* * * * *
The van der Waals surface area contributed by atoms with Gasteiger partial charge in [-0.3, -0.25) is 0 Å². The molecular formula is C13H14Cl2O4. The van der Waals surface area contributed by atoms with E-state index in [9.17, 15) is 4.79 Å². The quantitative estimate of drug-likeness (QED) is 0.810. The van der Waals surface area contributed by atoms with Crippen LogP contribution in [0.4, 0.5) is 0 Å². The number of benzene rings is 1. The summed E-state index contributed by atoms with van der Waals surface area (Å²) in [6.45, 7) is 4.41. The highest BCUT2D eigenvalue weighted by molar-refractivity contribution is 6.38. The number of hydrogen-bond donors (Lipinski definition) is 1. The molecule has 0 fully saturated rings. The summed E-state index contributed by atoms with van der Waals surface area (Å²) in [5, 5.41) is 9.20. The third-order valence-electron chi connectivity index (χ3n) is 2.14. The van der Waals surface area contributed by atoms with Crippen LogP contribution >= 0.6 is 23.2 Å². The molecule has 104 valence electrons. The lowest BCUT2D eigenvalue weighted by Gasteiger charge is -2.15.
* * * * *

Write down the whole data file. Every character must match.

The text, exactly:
The van der Waals surface area contributed by atoms with Gasteiger partial charge in [-0.3, -0.25) is 0 Å². The molecular formula is C13H14Cl2O4. The van der Waals surface area contributed by atoms with E-state index in [9.17, 15) is 4.79 Å². The quantitative estimate of drug-likeness (QED) is 0.810. The van der Waals surface area contributed by atoms with Crippen LogP contribution in [0.4, 0.5) is 0 Å². The number of benzene rings is 1. The summed E-state index contributed by atoms with van der Waals surface area (Å²) in [6.45, 7) is 4.41. The highest BCUT2D eigenvalue weighted by molar-refractivity contribution is 6.38. The number of hydrogen-bond donors (Lipinski definition) is 1. The molecule has 0 fully saturated rings. The summed E-state index contributed by atoms with van der Waals surface area (Å²) in [5, 5.41) is 9.20. The third-order valence-electron chi connectivity index (χ3n) is 2.14. The van der Waals surface area contributed by atoms with Crippen LogP contribution >= 0.6 is 23.2 Å². The molecule has 104 valence electrons. The lowest BCUT2D eigenvalue weighted by Gasteiger charge is -2.15.